Hazrat Inayat Khan citáty

Hazrat Inayat Khan foto
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Hazrat Inayat Khan

Datum narození: 5. červenec 1882
Datum úmrtí: 5. únor 1927
Další jména:איניאט חאן, ଇନାୟତ ଖାନ

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Hazrat Inayat Khan byl indický Súfí.

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Citáty Hazrat Inayat Khan

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„Every living being on earth loves life above all else.“

—  Hazrat Inayat Khan
Context: Every living being on earth loves life above all else. The smallest insect, whose life lasts only an instant, tries to escape from any danger in order to live a moment longer. And the desire to live is most developed in man. The Unity of Religious Ideals, Part I : Seeking for the Ideal

„The first desire is the search for the ideal.“

—  Hazrat Inayat Khan
Context: Religion is a need of the human soul. In all periods and at every stage of the evolution of humanity there has been a religion which people followed, for at every period the need for religion has been felt. The reason is that the soul of man has several deep desires, and these desires are answered by religion. The first desire is the search for the ideal. There comes a time when man seeks for a more complete justice than he finds among men, and when he seeks for someone on whom he can rely more surely than he can on his friends in the world. There comes a time when man feels a desire to open his heart to a Being who is above human beings and who can understand his heart. Vol. IX - The Unity of Religious Ideals, Part I : Seeking for the Ideal http://wahiduddin.net/mv2/IX/IX_5.htm.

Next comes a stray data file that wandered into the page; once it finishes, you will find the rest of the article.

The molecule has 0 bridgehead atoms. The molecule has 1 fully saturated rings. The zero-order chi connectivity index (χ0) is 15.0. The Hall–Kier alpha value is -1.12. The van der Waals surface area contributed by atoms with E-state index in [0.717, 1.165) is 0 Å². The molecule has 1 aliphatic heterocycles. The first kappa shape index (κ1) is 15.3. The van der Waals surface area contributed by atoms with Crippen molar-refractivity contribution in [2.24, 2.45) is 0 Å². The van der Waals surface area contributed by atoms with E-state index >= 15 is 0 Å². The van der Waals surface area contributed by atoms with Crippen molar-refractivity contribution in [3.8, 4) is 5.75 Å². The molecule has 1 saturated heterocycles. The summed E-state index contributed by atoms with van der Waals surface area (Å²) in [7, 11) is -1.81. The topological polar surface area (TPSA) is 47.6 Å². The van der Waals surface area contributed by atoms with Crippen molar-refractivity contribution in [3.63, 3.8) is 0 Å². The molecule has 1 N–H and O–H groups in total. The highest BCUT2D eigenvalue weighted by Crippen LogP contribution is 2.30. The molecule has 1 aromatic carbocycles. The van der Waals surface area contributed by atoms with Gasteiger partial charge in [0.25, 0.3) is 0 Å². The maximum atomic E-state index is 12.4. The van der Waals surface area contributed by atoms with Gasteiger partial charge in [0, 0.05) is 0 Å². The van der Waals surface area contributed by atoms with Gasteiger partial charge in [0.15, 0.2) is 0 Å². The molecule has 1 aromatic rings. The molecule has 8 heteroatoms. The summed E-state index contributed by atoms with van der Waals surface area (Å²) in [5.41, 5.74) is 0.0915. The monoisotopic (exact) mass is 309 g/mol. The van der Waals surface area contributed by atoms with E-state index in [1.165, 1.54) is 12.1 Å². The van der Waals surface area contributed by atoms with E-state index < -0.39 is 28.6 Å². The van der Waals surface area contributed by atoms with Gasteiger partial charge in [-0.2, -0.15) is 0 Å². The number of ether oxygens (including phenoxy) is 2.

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„Religion is a need of the human soul.“

—  Hazrat Inayat Khan
Context: Religion is a need of the human soul. In all periods and at every stage of the evolution of humanity there has been a religion which people followed, for at every period the need for religion has been felt. The reason is that the soul of man has several deep desires, and these desires are answered by religion. The first desire is the search for the ideal. There comes a time when man seeks for a more complete justice than he finds among men, and when he seeks for someone on whom he can rely more surely than he can on his friends in the world. There comes a time when man feels a desire to open his heart to a Being who is above human beings and who can understand his heart. Vol. IX - The Unity of Religious Ideals, Part I : Seeking for the Ideal http://wahiduddin.net/mv2/IX/IX_5.htm.

„Many people of various beliefs and faiths have written about the practice of the presence of God, and all speak of the happiness they receive from being in His presence.“

—  Hazrat Inayat Khan